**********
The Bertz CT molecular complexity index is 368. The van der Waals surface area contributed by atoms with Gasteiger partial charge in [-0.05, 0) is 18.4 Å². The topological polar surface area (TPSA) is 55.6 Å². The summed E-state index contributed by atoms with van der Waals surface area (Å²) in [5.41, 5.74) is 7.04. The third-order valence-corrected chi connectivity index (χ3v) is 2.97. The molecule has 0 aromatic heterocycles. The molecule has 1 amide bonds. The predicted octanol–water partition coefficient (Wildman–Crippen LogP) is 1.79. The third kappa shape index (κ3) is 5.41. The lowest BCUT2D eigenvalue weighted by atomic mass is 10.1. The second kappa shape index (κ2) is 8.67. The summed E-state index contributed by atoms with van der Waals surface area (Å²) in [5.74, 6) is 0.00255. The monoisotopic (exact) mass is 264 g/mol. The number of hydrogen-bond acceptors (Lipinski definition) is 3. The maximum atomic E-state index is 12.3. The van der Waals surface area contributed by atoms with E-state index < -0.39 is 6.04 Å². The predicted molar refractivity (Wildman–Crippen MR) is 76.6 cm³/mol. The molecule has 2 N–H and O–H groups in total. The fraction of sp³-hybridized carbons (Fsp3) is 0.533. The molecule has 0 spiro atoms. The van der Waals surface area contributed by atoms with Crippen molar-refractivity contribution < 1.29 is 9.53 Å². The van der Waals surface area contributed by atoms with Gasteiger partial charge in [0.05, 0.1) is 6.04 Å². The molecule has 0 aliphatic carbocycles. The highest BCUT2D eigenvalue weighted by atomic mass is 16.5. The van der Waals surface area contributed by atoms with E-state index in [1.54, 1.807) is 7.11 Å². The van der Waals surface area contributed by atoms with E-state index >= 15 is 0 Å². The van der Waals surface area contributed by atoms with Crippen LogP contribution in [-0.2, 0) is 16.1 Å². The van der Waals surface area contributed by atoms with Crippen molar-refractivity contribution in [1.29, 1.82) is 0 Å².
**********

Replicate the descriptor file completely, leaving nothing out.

The Bertz CT molecular complexity index is 368. The van der Waals surface area contributed by atoms with Gasteiger partial charge in [-0.05, 0) is 18.4 Å². The topological polar surface area (TPSA) is 55.6 Å². The summed E-state index contributed by atoms with van der Waals surface area (Å²) in [5.41, 5.74) is 7.04. The third-order valence-corrected chi connectivity index (χ3v) is 2.97. The molecule has 0 aromatic heterocycles. The molecule has 1 amide bonds. The predicted octanol–water partition coefficient (Wildman–Crippen LogP) is 1.79. The third kappa shape index (κ3) is 5.41. The lowest BCUT2D eigenvalue weighted by atomic mass is 10.1. The second kappa shape index (κ2) is 8.67. The summed E-state index contributed by atoms with van der Waals surface area (Å²) in [5.74, 6) is 0.00255. The monoisotopic (exact) mass is 264 g/mol. The number of hydrogen-bond acceptors (Lipinski definition) is 3. The maximum atomic E-state index is 12.3. The van der Waals surface area contributed by atoms with E-state index < -0.39 is 6.04 Å². The predicted molar refractivity (Wildman–Crippen MR) is 76.6 cm³/mol. The molecule has 2 N–H and O–H groups in total. The fraction of sp³-hybridized carbons (Fsp3) is 0.533. The molecule has 0 spiro atoms. The van der Waals surface area contributed by atoms with Crippen molar-refractivity contribution < 1.29 is 9.53 Å². The van der Waals surface area contributed by atoms with Gasteiger partial charge in [0.05, 0.1) is 6.04 Å². The molecule has 0 aliphatic carbocycles. The highest BCUT2D eigenvalue weighted by atomic mass is 16.5. The van der Waals surface area contributed by atoms with E-state index in [1.54, 1.807) is 7.11 Å². The van der Waals surface area contributed by atoms with E-state index >= 15 is 0 Å². The van der Waals surface area contributed by atoms with Crippen LogP contribution in [-0.2, 0) is 16.1 Å². The van der Waals surface area contributed by atoms with Crippen molar-refractivity contribution in [1.29, 1.82) is 0 Å².